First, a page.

EcoMotion is now consulting for a U.S. Bureau of Reclamation project that seeks to demonstrate the synergy between water and energy efficiency programs. The two-year project involves large commercial, industrial, and institutional customers and finding ways to bundle measures and to eliminate redundant transaction costs.

Feed-In Tariff Report Available

If you haven't heard, EcoMotion has recently published The Results Center Case Study #127: The German Solar Feed-In Tariff. The executive summary is free; the full 20-page case study is available at ecomotion.us.

New Team Members

EcoMotion welcomes Jessica Wolfert as a Solar Specialist on the EcoMotion team. Dave Henderson joins the EcoMotion consulting stable providing consulting services on solar rate analysis.

Fall 2008 Study Tour

EcoMotion is gearing up for the Spanish Solar Research Tour 2008. The week-long tour in early October will explore Spain's remarkably successful feed-in tariff and renewable installations. It will be led by Ted Flanigan and will feature the technical expertise of Johnny Weiss of Solar Energy International. For more information contact Tiffany Tay at EcoMotion (949) 450-7106 or email her.
"We spoke some months ago. At the time I was doing research on how to get into the renewable energy space. Well I'm happy to say I found a great fit. I'm now running a company focused on providing financing for residential and commercial solar jobs."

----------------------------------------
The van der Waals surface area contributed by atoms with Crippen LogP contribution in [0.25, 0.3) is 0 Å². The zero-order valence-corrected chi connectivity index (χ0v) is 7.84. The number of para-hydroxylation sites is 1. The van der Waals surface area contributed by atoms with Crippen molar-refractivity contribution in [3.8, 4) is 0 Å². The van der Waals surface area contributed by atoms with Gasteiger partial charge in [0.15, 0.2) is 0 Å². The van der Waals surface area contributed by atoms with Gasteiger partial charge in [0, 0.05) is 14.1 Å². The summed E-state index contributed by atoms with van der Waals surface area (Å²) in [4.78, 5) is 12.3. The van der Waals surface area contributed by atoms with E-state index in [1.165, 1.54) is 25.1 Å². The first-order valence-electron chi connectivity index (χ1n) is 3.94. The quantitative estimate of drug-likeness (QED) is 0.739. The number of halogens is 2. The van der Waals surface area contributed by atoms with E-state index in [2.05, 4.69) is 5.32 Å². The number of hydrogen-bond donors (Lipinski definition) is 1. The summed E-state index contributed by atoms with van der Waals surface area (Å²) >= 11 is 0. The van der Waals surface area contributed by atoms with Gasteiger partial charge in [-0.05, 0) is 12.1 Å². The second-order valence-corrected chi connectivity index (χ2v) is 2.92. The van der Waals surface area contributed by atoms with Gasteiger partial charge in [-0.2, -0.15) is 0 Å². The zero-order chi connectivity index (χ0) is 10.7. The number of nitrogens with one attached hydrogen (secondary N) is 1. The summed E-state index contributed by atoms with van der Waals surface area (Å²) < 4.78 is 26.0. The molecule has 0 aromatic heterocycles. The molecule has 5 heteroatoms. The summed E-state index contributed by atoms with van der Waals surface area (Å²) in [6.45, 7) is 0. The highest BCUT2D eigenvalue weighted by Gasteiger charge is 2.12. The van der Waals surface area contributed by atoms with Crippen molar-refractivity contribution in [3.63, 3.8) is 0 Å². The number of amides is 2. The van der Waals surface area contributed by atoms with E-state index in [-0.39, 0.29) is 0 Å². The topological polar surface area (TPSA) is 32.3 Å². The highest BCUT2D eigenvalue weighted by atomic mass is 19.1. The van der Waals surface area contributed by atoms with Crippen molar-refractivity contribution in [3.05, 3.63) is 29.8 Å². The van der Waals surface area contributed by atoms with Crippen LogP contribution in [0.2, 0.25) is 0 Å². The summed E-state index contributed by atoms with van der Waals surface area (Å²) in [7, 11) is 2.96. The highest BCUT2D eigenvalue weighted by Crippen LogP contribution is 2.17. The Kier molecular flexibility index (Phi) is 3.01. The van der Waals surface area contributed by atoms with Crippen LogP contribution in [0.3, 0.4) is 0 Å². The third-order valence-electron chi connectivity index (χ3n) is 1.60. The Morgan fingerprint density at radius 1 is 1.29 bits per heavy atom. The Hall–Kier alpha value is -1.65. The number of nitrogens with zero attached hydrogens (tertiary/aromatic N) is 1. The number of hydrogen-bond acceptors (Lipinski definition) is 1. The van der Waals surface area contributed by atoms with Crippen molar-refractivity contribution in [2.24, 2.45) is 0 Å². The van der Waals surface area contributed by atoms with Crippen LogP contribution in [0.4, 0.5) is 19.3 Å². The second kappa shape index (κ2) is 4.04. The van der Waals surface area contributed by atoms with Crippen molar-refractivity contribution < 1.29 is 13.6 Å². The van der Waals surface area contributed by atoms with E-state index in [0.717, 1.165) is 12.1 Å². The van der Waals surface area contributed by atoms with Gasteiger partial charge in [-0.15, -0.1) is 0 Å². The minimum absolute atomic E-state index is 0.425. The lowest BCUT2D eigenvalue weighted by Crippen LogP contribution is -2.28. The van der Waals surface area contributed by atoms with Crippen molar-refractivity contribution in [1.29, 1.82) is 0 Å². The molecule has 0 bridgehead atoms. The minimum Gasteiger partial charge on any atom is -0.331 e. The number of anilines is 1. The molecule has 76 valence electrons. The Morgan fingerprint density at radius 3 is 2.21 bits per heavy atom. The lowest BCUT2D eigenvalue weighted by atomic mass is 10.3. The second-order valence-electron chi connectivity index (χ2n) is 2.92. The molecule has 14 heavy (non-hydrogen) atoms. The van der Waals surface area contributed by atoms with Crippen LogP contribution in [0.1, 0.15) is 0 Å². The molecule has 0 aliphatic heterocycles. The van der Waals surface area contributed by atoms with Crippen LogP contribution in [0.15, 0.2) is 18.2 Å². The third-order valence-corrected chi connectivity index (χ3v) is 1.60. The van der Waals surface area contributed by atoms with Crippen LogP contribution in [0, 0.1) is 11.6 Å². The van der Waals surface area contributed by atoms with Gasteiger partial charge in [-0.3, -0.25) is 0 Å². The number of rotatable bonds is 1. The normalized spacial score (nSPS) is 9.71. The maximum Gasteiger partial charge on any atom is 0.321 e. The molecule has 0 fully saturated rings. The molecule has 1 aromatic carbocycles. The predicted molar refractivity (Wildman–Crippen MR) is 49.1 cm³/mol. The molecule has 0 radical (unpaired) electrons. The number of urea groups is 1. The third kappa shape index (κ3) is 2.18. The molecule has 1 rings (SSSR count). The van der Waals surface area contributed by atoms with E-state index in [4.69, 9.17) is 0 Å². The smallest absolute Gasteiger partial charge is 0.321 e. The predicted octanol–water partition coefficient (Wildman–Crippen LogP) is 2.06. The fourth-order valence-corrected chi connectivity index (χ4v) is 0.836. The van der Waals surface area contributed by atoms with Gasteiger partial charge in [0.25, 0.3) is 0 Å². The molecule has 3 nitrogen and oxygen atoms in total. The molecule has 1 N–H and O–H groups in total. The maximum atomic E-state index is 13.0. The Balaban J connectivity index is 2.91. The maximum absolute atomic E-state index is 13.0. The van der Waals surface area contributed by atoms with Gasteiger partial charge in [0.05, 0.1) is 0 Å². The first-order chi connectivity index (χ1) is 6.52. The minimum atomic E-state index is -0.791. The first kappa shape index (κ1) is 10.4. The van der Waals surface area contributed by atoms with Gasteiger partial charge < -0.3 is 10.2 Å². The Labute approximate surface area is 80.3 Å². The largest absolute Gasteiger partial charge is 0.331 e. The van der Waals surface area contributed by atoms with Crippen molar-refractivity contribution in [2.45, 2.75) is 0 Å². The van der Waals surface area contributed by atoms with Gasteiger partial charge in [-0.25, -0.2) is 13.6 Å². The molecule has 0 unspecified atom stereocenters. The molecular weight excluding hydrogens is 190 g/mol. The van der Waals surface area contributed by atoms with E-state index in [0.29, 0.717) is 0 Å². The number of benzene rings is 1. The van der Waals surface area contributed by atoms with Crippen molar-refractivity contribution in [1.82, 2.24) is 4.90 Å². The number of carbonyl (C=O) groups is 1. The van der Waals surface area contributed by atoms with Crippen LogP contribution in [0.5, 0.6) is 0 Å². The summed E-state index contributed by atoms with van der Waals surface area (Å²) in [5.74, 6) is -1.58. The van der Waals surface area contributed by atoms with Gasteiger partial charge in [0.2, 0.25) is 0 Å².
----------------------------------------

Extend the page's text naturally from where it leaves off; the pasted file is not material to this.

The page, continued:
Joseph Brakohiapa
Clean Power Finance, San Francisco

Focus the Nation

On January 31st over 1,500 universities, colleges, high schools, middle schools, and places of worship joined in a national teach-in day on global warming. Focus the Nation, a brainchild of Eban Goodstein at Lewis and Clark College in Portland, Oregon, has the goal of raising awareness about climate solutions, and to convene a simultaneous educational symposium across the country.

Focus the Nation is about education and civic engagement, with students engaged their faculty, and their governments. Participating institutions had their students voting on the Top 5 national priorities for global warming. Its project advisors - including long-time EcoMotion colleagues Hunter Lovins and Denis Hayes - are promoting a new form of green democracy: a campus endorsed policy agenda for 2008.

EcoMotion interns Sierra Flanigan and Allison Andrews linked their new E-Coalition at Wheaton College with the national teach-in day. Thanks to National Grid, energy-efficient prizes were raffled off to new E-Coalition members. Wheaton hosted lectures on ethical issues of climate change, screened "Revolution Green: A True Story of Biodiesel in America," and professors linked climate protection into their classes.

Member Feedback: German Perspective on the Feed-In Tariff
- Dr. Eicke Weber, Director, Fraunhofer Institute

Thanks for the newsletter with the discussion of the difficulties to introduce a feed-in law in the US. For me, the question to put to Sean Gallagher is simple: Do you want to see rapid introduction of PV energy in CA, especially on private homes, or not?

If you want to see it happen, the most powerful approach is a feed-in tariff that fulfills the following requirements: